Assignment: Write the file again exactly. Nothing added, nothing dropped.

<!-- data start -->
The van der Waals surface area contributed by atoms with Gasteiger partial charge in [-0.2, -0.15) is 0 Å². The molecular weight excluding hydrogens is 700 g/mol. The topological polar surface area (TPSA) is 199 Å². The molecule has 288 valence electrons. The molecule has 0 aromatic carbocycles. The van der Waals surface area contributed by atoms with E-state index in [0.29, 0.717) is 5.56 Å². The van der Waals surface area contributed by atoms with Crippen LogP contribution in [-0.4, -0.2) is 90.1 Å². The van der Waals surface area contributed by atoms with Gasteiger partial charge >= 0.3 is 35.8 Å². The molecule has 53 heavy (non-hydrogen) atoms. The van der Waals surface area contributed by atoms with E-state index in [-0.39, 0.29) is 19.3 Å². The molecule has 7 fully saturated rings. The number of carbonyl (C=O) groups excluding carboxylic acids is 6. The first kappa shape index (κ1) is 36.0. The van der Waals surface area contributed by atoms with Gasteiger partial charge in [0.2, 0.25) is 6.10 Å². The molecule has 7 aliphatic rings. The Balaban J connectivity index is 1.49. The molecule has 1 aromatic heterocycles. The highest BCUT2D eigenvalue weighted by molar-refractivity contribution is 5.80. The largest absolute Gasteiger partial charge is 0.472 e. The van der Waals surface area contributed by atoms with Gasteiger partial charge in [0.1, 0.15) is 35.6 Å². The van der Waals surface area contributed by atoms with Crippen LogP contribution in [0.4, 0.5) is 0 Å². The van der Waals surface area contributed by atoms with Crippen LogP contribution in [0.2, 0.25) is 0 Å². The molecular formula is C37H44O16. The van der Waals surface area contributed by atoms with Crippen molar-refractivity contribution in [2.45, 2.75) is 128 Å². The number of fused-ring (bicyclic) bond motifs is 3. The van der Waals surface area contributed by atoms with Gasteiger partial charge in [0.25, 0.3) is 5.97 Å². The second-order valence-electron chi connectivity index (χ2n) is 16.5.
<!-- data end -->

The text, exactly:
The van der Waals surface area contributed by atoms with Gasteiger partial charge in [-0.2, -0.15) is 0 Å². The molecular weight excluding hydrogens is 700 g/mol. The topological polar surface area (TPSA) is 199 Å². The molecule has 288 valence electrons. The molecule has 0 aromatic carbocycles. The van der Waals surface area contributed by atoms with E-state index in [0.29, 0.717) is 5.56 Å². The van der Waals surface area contributed by atoms with Crippen LogP contribution in [-0.4, -0.2) is 90.1 Å². The van der Waals surface area contributed by atoms with Gasteiger partial charge >= 0.3 is 35.8 Å². The molecule has 53 heavy (non-hydrogen) atoms. The van der Waals surface area contributed by atoms with E-state index in [-0.39, 0.29) is 19.3 Å². The molecule has 7 fully saturated rings. The number of carbonyl (C=O) groups excluding carboxylic acids is 6. The first kappa shape index (κ1) is 36.0. The van der Waals surface area contributed by atoms with Gasteiger partial charge in [0.2, 0.25) is 6.10 Å². The molecule has 7 aliphatic rings. The Balaban J connectivity index is 1.49. The molecule has 1 aromatic heterocycles. The highest BCUT2D eigenvalue weighted by molar-refractivity contribution is 5.80. The largest absolute Gasteiger partial charge is 0.472 e. The van der Waals surface area contributed by atoms with Gasteiger partial charge in [0.1, 0.15) is 35.6 Å². The van der Waals surface area contributed by atoms with Crippen LogP contribution in [0.4, 0.5) is 0 Å². The van der Waals surface area contributed by atoms with Crippen LogP contribution in [0.2, 0.25) is 0 Å². The molecular formula is C37H44O16. The van der Waals surface area contributed by atoms with Crippen molar-refractivity contribution in [2.45, 2.75) is 128 Å². The number of fused-ring (bicyclic) bond motifs is 3. The van der Waals surface area contributed by atoms with Gasteiger partial charge in [0.25, 0.3) is 5.97 Å². The second-order valence-electron chi connectivity index (χ2n) is 16.5.